In this research, Socha will obtain real-life images of insects to get measurements and other data of their tracheal tubes. He will do this using transmission X-ray microscopy (TXM) imaging at Argonne National Laboratory and then focused-ion beam imaging at the Nanoscale Characterization and Fabrication Lab at Virginia Tech. These two methods will focus on the very small, close-up anatomy of an insect’s tracheal tube within its respiratory system.
“As a scientist, questions in my lab are driven by a fundamental understanding,” Socha said, who is also the director of Virginia Tech’s BIOTRANS, an interdisciplinary graduate program of biologists and engineers who work together to study transport in environmental and physiological systems. “The simple question is, ‘How do insects breathe?’ If they are taking advantage of this fluid flow trick – the slip – it has implications for the amount of energy used, and that’s exciting. This is textbook level stuff. We can take what we learn and apply it to other realms, too, which is just amazing.”
After the images and measurements are obtained, Staples will perform airflow simulations on the smallest measured tracheal tubes, where Staples and Socha hypothesize that slip occurs, using the Lattice-Boltzman method and finite-element simulations to quantify the effects of fine details of the tracheal anatomy on the transport of oxygen and carbon dioxide.
Staples explained that a lot is understood about the transport of molecules like oxygen and carbon dioxide through fluids at larger scales and in simpler settings, but less is known about how small geometric features with sizes close to the molecular radius interact with fluid flow at the microscale to help produce molecular transport. Understanding fluid flow at the microscale is important, she said, because it can help us improve microfluidic technologies, for one thing. By uncovering the fundamental fluid mechanical strategies that insects use for transporting gases and solutes deep into the bulk of their centimeter-scale bodies, Staples and Socha hope to discover how nature solves the problem of actively distributing nutrients at the microscale.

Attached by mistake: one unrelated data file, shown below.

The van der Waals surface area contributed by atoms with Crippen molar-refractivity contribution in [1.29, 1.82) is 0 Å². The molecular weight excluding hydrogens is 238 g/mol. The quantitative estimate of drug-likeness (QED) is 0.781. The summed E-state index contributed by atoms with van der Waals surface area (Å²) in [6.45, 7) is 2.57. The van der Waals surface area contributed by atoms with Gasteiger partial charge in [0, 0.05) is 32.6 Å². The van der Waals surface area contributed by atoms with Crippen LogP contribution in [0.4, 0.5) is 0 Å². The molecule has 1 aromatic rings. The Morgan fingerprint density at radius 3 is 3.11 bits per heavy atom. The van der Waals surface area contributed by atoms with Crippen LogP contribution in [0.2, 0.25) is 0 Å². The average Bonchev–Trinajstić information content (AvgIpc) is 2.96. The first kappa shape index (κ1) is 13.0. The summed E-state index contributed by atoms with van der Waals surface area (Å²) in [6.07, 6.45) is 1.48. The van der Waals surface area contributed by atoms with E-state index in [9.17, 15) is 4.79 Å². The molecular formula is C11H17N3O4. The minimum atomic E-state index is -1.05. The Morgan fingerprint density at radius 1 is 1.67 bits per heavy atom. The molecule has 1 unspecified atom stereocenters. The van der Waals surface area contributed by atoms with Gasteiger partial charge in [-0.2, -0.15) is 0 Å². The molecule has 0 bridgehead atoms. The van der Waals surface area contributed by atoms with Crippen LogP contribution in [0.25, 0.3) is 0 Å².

What they find could provide inspiration for new microfluidic devices, technology that is used for a number of reasons, such as testing for COVID-19. The results of this research may also have other biomedical applications, such as targeted drug delivery, which allows health care professionals to inject something that would supply a small amount of a drug to a specific area of the body.
“I’m enthusiastic about this project because it has potential real-word impact,” said Staples. “Once we have a better understanding of solutions insects have evolved to efficiently distribute respiratory gases using a microscale fluid system, we can bring what we learned to real-world applications. This is the bio-inspired engineering approach to solving problems – looking for answers in nature and then applying it to technical roadblocks society is facing. Outcomes from this project could have implications for research in tissue growth, fuel cells, and other biomedical and nonbiomedically microfluidic systems. Research in several fields could benefit from this investigation.”
For more information about research conducted in Staples’ lab, watch a short overview here.
-Written by Laura McWhinney